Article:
Unless you’ve read Naomi Klein’s ‘The Shock Doctrine’, I bet you’ve never heard of Davison Budhoo. I certainly hadn’t, until I read the book.
Budhoo was a Caribbean economist, trained by the London School of Economics, who worked for the IMF in Washington. He worked for the IMF for 12 years, designing ‘structural adjustment programmes’ for countries who fell under the IMF’s measures in return for IMF loans.
Budhoo quit in 1988, claiming that he could no longer collude in the deliberate destruction of nations’ economies in order to force them to accept the IMF’s structural programmes, including mass redundancies, wage cuts and de-regulation.
Budhoo wrote an open letter to the head of the IMF:
“Today I resigned from the staff of the International Monetary Fund after over 12 years, and after 1000 days of official Fund work in the field, hawking your medicine and your bag of tricks to governments and peoples in Latin America and the Caribbean and Africa. To me resignation is a priceless liberation, for with it I have taken the first big step to that place where I may hope to wash my hands of what in my mind’s eye is the blood of millions of poor and starving people”
Budhoo went on to accuse the Fund of using statistics as ‘lethal’ weapons, explaining in detail how, on behalf of the Fund, he had been involved in ‘statistical malpractices‘ to exaggerate the numbers in IMF reports to make Trinidad & Tobago – a country rich in oil resources – appear to be unstable. He accused the IMF of more than doubling an important statistic measuring labour costs so that T&T appeared unproductive even though the Fund had the correct information.
Moreover, he alleged that the IMF ‘invented, literally out of the blue‘ massive, unpaid government debts. Budhoo claimed that these acts were deliberate and not accidental or ‘sloppy calculations’ – and they were treated as fact by the financial markets, who classified T&T as a bad risk and cut off financing to the country.
A drop in the price of oil, combined with the cut-off funding, meant that Trinidad and Tobago’s economy collapsed and they were forced to ask the IMF for help. Badhoo described what the IMF demanded in return as ‘deadliest medicine‘ – a ‘whole gamut‘ of structural adjustment policies. Budhoo described these events as the ‘deliberate blocking of an economic lifeline to the country through subterfuge’ to ‘see T&T destroyed economically first and converted thereafter‘.
Budhoo also made it clear that T&T was not an isolated case and called the IMF’s a form of torture in which “‘screaming in pain’ governments and peoples [are] forced to bend their knees before us, broken and terrified and disintegrating..begging for a sliver of reasonableness and decency on our part..but the torture goes on unabated“.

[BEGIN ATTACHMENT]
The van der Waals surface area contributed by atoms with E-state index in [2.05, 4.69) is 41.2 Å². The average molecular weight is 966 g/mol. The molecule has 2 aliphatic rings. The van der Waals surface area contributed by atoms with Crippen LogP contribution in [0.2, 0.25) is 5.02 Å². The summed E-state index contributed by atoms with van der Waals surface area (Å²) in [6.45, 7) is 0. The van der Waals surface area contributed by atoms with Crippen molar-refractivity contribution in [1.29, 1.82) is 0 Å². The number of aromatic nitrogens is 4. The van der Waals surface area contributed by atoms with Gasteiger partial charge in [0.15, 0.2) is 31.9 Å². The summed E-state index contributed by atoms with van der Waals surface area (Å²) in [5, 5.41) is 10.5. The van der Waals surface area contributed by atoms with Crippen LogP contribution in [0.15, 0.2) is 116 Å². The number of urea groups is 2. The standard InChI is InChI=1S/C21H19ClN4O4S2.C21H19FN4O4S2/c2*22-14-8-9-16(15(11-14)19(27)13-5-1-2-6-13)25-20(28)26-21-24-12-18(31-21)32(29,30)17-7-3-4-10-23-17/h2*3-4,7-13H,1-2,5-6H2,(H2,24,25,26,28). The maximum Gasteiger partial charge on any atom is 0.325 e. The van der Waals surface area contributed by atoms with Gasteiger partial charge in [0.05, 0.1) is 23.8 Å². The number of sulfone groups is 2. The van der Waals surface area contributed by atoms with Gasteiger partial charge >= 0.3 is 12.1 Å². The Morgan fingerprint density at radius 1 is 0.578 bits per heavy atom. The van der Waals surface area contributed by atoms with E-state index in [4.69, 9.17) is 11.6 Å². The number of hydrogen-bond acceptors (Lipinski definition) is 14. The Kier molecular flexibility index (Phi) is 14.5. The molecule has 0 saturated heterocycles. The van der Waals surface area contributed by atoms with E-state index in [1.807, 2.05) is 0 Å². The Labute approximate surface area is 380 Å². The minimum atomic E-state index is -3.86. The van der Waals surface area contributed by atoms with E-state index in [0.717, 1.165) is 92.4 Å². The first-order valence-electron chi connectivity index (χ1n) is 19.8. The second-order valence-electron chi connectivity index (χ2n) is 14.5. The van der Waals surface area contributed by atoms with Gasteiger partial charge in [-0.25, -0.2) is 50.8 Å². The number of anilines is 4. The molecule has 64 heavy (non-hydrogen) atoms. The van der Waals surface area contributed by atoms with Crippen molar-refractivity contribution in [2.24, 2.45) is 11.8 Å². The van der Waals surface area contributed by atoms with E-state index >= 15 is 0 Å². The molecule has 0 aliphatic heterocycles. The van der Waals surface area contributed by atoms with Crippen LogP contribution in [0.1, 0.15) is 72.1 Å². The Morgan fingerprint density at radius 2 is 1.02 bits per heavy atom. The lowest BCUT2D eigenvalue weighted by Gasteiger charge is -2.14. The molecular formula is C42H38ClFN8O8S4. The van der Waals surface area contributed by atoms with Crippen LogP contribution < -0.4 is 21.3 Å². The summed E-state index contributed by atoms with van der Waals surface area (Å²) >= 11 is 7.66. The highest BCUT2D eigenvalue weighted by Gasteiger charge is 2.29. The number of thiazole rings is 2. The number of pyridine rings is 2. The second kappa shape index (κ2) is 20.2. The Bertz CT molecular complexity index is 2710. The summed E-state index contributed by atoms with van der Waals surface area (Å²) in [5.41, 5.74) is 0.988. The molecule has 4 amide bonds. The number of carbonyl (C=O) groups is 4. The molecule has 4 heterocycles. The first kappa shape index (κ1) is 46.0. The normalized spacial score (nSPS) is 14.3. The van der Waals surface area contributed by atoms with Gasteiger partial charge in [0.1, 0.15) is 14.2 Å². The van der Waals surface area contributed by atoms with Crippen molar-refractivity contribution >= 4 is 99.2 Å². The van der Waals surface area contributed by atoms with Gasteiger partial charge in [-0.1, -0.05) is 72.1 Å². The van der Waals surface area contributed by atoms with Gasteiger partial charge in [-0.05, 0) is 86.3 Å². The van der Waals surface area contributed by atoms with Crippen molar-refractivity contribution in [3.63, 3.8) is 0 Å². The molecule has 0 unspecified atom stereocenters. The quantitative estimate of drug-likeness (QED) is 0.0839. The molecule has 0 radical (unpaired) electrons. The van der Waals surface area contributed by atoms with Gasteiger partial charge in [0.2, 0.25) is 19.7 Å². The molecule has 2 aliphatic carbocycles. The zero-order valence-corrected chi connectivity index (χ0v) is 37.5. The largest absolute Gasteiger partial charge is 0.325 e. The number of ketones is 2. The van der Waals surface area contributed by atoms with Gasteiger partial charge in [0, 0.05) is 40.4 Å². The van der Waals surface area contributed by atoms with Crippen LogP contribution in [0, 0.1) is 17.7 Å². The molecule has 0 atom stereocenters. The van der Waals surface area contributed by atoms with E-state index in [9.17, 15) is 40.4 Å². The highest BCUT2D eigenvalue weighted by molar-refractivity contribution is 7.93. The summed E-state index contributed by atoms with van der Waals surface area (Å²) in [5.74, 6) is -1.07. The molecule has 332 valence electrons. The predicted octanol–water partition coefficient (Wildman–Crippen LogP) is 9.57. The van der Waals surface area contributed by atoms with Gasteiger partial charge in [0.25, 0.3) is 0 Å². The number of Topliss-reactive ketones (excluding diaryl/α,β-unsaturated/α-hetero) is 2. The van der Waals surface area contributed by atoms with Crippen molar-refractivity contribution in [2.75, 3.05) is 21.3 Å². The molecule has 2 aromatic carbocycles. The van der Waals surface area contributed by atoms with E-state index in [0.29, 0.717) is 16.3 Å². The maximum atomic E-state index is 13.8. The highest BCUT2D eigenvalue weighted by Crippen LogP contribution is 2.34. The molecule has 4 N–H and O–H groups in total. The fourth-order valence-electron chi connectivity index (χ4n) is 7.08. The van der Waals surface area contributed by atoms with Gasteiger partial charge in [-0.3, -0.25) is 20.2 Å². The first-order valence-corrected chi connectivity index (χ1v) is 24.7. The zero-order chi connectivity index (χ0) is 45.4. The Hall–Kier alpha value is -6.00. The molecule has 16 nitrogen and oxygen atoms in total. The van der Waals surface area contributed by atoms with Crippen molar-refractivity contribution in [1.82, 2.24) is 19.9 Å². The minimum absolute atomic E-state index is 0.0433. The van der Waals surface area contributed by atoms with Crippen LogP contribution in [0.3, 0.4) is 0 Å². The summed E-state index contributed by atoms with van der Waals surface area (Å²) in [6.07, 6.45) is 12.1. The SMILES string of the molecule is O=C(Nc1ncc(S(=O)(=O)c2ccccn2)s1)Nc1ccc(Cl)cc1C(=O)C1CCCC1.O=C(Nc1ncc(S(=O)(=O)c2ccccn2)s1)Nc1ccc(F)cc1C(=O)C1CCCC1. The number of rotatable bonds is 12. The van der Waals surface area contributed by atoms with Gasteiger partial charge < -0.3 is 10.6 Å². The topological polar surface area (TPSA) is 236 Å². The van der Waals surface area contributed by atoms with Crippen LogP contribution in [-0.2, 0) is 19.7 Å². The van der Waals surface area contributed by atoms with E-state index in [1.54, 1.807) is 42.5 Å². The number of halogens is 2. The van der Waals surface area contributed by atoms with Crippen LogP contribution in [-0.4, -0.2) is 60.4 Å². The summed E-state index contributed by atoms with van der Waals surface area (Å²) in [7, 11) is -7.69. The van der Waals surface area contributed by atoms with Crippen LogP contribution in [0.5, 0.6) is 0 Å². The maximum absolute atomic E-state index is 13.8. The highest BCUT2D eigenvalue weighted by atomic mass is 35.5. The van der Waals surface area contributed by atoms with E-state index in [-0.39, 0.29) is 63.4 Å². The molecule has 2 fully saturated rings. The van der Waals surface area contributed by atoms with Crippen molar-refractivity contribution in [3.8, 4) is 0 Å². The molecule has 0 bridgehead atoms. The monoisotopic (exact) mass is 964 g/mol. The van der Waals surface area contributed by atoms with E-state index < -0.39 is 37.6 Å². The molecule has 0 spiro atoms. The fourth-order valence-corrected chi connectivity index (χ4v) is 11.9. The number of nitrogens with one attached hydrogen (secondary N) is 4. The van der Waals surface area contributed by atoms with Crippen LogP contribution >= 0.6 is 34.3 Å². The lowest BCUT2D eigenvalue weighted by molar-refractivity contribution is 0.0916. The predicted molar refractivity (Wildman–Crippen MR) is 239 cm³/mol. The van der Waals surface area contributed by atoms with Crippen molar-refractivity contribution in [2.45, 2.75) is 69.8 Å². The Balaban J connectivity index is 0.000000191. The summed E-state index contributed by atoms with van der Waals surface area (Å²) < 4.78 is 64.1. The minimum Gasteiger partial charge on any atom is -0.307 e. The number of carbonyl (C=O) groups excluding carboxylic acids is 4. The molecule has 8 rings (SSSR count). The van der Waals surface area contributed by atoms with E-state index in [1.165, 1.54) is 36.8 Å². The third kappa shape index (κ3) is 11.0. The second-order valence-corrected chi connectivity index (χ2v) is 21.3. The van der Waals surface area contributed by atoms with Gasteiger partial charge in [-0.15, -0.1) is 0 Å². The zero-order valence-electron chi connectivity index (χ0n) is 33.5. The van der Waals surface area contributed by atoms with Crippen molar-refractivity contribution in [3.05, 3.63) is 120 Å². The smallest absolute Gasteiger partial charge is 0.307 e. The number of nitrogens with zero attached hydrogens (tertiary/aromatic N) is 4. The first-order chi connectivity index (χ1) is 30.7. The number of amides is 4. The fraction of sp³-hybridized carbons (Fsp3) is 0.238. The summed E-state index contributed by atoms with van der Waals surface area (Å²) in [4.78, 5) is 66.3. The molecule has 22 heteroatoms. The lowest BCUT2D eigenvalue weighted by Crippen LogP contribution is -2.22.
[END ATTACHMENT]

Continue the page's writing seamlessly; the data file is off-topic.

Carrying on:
Hearing Budhoo’s accusations, the T&T government ordered two independent studies to see whether the claims were true – and found that they were entirely correct: the IMF had deliberately inflated and even invented numbers in order to damage the country and bring it to its knees.
Reading this, you might find it incredible that you’ve never heard of Davison Budhoo. But that’s because the international news media chose never to publicise the story, the allegations or the eventual proving of them via two independent enquiries. That’s what happens when the media colludes with those who are perpetrating what can only be called crimes.
Our excuse for a chancellor, George Osborne, is very chummy with Christine Lagarde, the head of the IMF. Britain recently lent it another £10 billion – the maximum amount it could lend without parliamentary debate and approval. That tells a story in itself – and should make you very cautious about believing anything that Osborne says about the UK economy, its ‘excessive’ public spending, the ‘inherited mess‘ the coalition claims it needs to ‘clean up’, or the need for/aims of austerity.
The IMF and World Bank pose as neutral organisations that aim to benefit struggling countries. But over the years they’ve been taken over by economists devoted to Milton Friedman’s neoliberal theories and their actions show that they’re anything but benign. Together with revelations about deliberate crisis-engineering in Canada, these events show that the whole neoliberal system and ethos are rotten to the core.
If the treatment of Trinidad and Tobago, and the draconian measures imposed on the country, remind you of what is happening currently to Greece, Portugal & Spain, and of what was done recently to the Republic of Ireland, I agree. Government economists and the media paint a dire and almost irretrievable situation, particularly for Greece, and make predictions about ‘contagion’ and domino-effects designed to make us all afraid and ready to acquiesce to the ‘planned misery’ being imposed on a succession of countries.
If you haven’t read ‘The Shock Doctrine’, I can’t recommend strongly enough that you do. Naomi Klein’s well-researched and clearly-presented exposé should be compulsory reading. Be warned, it will be like taking the red pill in the Matrix – once you’ve read it, reality will change and you’ll never view the world in the same way again. And you’ll certainly take every IMF, World Bank and newspaper pronouncement about countries’ economies and ‘necessary’ measures with an entire mine of salt.
But ignorance is not bliss, and what you don’t know can hurt you. Get informed, help others get informed, and know what’s being done to you, and/or in your name. Know your enemy, and then you know the right ones to fight.
(If you want to help send a message to Osborne and co, please consider signing the two petitions below and getting those you know to do the same: